The Use of Nature as a Motif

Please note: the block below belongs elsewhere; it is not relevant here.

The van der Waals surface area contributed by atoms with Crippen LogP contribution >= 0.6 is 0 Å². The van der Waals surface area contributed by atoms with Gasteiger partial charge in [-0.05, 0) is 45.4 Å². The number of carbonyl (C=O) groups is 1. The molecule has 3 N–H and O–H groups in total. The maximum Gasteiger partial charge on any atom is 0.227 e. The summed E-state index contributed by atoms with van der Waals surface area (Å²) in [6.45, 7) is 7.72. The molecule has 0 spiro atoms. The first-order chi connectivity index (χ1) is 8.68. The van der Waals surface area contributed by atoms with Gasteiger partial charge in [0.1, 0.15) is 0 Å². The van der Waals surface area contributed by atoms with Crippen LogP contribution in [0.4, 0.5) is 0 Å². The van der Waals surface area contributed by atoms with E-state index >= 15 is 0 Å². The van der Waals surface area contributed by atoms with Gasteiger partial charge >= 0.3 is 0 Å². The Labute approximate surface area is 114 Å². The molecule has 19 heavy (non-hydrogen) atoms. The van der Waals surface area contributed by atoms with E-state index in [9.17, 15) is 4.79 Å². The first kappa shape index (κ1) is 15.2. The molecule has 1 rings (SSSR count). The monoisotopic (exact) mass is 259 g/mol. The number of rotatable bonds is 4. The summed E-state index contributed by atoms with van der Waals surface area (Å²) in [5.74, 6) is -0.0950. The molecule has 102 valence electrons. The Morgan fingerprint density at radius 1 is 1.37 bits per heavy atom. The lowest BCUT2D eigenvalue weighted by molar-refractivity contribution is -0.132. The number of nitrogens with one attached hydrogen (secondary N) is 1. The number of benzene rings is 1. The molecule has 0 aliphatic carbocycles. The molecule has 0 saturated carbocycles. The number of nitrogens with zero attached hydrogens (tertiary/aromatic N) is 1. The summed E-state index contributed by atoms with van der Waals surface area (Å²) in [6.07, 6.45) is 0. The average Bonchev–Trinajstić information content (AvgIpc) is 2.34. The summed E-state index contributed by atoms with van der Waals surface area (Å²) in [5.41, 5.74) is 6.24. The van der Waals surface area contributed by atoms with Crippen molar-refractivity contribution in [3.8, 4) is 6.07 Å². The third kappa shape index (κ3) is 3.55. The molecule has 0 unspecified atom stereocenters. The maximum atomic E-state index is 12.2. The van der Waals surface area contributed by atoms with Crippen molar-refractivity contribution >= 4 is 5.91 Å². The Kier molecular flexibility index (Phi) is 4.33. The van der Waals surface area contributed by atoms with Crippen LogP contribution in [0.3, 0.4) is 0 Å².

Rebecca stands as a perfect example of modern gothic literature. Gothic fiction can be characterized by vivid settings, an atmosphere of mystery, terror, violence and the supernatural. The book encompasses a murder, a terrible fire, and features a sinister servant; finally, the entire story is pervaded by the unrestful ghost of Rebecca herself. The novel also exemplifies the typical gothic novel by the use of weather and nature as a motif. Nature seems to skillfully mirror the characters' moods. For example, a fog descends when the heroine is confused and depressed; Maxim kills Rebecca on the night of a terrible storm. Indeed, many of the novel's motifs--the mansion consumed by fire, the physical setting, and the weather make Rebecca a 19th-century gothic masterpiece. The utilization of weather in Rebecca is exhaustingly prevalent throughout the novel. The weather generally matches the characters’ moods. It is foggy when the second Mrs. de Winter is downhearted, and it storms at the climax. The shy companion falls in love with Maxim in the sunny South of France, but returns with him to chilly England. Weather and climate are not used in any stunning new fashion, in fact, du Maurier employs the conventions of a classical gothic novel, but they are used with discretion and reasonable subtlety. The flowers at Manderley are another impeccable example of how nature stands as a common motif in the novel. The blood-red rhododendrons and the white azaleas are both cultivated by Rebecca. Both dominate Manderley, at least from Mrs. de Winter's point of view. The rhododendrons are all over the property, and various things owned by Rebecca still hold the scent of azaleas. (We learn that even Rebecca herself always smelled like azaleas).The menacing red rhododendrons makes the reader think of Rebecca's spilled blood and even foreshadow the red flames of Manderley burning at the end of the novel.The white azalea petals on the ground of the...
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